Today’s whitelisted applications are tomorrow’s security breaches

You may have seen the news last week, but if you haven’t, let me bring you up to speed. The research team at PerimeterX disclosed a “CSP bypass” involving the use of Google Analytics. Naturally, this generated a lot of buzz – which is great if the nature of the problem is accurately described. In reality, this is not so much a CSP bypass as it is a loophole being exploited in Google Analytics (more on that later).

As the saying goes, truth and clarity are complementary, so let’s start by looking at how the bypass works.

CSP uses a positive security model. Simply put, all actions must be whitelisted and those that aren’t are completely blocked. For example, if https://www.google-analytics.com is not explicitly whitelisted, any attempt to load a script or send data (script-src, connect-src) from https://www.google-analytics.com would fail. So far, so good.

The problem, as correctly pointed out in the blog post, is that because Google Analytics is whitelisted for receiving data, an attacker who inserts code in your page – in any of the myriad ways this can be accomplished– can also insert their Google Analytics ID as a Google Analytics destination for malicious purposes. No amount of CSP will stop that.

While this is true, this isn’t a CSP bypass, it’s a Google authentication issue. And there is no doubt that Google is thinking about how best to handle this situation.

Highlighting Google is a good strategy for attracting attention, and to be fair the authors have revealed a fundamental security flaw: data leakage caused by legitimate third-party integrations. But the problem is way bigger than Google.

Bigger than Google

What wasn’t really underlined by the researchers is that this isn’t a problem unique to Google Analytics. It’s something you need to consider for ALL whitelisted resources.

When you whitelist something, you need to be able to understand exactly what the script resource can access, as well as monitor and control any data exfiltration. Without proactive monitoring and granular control, today’s whitelisted integrations are tomorrow’s security headlines. While it’s true that legitimate third-party integrations provide access to sensitive data, doing so without the site owner’s knowledge or ability to enforce permissions creates exposure risk and has led to significant data breaches.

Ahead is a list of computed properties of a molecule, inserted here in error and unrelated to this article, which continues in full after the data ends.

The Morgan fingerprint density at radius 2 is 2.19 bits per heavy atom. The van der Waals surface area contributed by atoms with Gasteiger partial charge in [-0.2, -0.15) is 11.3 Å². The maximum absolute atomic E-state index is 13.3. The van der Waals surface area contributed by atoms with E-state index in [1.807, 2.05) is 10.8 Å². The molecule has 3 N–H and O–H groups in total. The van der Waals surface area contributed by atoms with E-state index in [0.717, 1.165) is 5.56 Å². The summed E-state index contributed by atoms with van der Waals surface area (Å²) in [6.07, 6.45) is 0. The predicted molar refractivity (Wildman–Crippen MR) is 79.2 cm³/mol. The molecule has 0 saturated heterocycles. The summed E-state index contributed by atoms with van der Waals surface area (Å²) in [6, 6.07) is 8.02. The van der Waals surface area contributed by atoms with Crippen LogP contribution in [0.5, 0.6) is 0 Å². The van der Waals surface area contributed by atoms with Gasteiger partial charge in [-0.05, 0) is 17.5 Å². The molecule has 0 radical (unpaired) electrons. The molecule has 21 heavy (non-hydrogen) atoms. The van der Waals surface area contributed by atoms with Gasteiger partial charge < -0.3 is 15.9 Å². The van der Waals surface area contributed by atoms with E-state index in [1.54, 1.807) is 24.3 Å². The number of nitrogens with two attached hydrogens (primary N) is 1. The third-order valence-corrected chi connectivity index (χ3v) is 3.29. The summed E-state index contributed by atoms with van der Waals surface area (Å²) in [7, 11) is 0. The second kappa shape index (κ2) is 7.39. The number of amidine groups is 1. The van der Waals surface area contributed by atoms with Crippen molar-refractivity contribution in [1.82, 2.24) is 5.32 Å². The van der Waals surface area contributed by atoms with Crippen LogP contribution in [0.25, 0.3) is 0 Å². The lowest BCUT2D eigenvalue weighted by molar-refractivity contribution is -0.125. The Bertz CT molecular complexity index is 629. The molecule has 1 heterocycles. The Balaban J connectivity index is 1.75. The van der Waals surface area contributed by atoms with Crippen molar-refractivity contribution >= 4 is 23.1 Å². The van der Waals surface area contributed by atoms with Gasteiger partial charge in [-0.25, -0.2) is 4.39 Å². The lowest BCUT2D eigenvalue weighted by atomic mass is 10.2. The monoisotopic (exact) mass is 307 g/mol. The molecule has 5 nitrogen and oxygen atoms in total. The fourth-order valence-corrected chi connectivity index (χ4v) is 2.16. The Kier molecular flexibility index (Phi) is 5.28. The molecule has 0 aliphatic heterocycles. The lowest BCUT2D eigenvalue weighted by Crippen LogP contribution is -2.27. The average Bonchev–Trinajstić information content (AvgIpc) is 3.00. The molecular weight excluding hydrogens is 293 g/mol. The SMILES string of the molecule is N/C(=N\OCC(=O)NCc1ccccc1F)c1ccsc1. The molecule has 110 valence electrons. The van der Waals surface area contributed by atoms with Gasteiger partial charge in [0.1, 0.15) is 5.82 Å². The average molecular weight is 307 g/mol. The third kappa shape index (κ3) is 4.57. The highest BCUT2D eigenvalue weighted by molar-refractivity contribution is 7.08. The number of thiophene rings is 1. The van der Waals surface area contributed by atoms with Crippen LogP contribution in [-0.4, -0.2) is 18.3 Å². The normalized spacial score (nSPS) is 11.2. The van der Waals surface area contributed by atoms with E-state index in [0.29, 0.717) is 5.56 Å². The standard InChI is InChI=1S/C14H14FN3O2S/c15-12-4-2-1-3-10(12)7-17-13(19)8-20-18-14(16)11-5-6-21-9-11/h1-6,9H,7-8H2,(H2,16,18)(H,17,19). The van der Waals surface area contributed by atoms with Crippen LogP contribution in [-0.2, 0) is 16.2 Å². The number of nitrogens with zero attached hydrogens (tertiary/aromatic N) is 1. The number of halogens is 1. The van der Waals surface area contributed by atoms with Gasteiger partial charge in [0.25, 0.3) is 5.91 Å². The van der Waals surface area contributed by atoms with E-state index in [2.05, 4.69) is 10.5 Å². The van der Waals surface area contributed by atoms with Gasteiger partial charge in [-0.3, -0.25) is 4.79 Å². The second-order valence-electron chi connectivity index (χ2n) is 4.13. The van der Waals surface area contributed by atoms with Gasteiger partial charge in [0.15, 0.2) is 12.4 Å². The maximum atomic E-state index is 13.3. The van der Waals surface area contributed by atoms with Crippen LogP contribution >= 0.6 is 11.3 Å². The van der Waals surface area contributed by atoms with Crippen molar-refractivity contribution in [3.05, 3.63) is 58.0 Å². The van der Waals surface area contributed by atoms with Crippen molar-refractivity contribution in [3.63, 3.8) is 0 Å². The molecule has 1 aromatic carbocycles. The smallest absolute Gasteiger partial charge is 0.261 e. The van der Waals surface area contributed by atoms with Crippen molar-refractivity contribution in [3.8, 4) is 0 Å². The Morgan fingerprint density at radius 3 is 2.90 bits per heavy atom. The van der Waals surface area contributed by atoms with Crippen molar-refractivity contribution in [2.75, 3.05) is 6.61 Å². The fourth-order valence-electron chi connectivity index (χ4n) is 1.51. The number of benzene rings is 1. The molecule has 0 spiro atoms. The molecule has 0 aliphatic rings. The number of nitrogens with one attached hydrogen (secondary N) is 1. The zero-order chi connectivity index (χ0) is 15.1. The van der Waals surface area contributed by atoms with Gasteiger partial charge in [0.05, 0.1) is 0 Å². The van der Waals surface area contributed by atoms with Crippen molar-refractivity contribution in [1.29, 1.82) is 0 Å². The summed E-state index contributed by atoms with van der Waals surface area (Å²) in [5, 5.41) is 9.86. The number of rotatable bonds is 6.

How to Solve It

At Tala, we’re constantly working on ways to solve the security issues generated by the modern web. Understanding that legitimate third-party JavaScript services could be used in data-exfiltration isn’t really news. Instead of blogging about the problem, we solved it with a data leakage feature designed specifically to prevent it: PII Exposure Scanning and PII Leakage Mapping.

Working with Tala’s patented analytics engine, these features enable the fine-tuning of policies that prevent sensitive data exfiltration from trusted applications. We synthetically monitor data mapping to identify sensitive data leakage, without customers having to install or instrument anything on their web apps. Our analytics engine dynamically scans for this specific data leakage. Users can create customized data patterns and types to define data destination policies, similar to DLP for web applications. An alert is generated when any sensitive data violates policy-defined permissions or is identified as suspicious by analytics.

This kind of insight into application behavior is critical, because simply knowing that third-party services are capable of collecting data isn’t the same as knowing when they are doing this. Monitoring, together with dynamic prevention, significantly reduces the risk of whitelisted applications accessing or stealing data.

It’s all about the data

CSP is a wonderful and important security control, but like every other security control, it shouldn’t come as a revelation that it doesn’t solve every problem – even theoretical, manufactured exploits. Designed by the industry’s leading experts, CSP is deployed at the world’s most security-forward companies, like Google. There is a clear case for implementing effective CSP as part of a broader strength-in-depth approach to securing web applications, which is why organizations that take web security seriously are investigating or deploying comprehensive standards-based security, including SRI, HSTS, Referrer-Policy, Feature-Policy, Trusted Types and more.

It’s not just about standards either: at Tala, we’re taking the growing third-party data leakage problem very seriously. GDPR, CCPA and other privacy regulations place responsibility on website owners to control the way their web applications access and share data. And while third-party integrations like Google Analytics are obvious potential sources of risk, it’s important to know that this extends to any code on your site that enables access to data collected by your web applications.

We’re really excited about our new data leakage protection capability and would love to show you how it solves this and other web application security and data integrity problems. Book your DEMO with Tala today and see how you can scan for these risks, monitor exactly what’s going on with your whitelisted applications and automate the deployment of the most comprehensive set of security standards and controls to protect your data.

 


*** This is a Security Bloggers Network syndicated blog from Tala Blog authored by Michael Rogers. Read the original post at: https://blog.talasecurity.io/todays-whitelisted-applications-are-tomorrows-security-breaches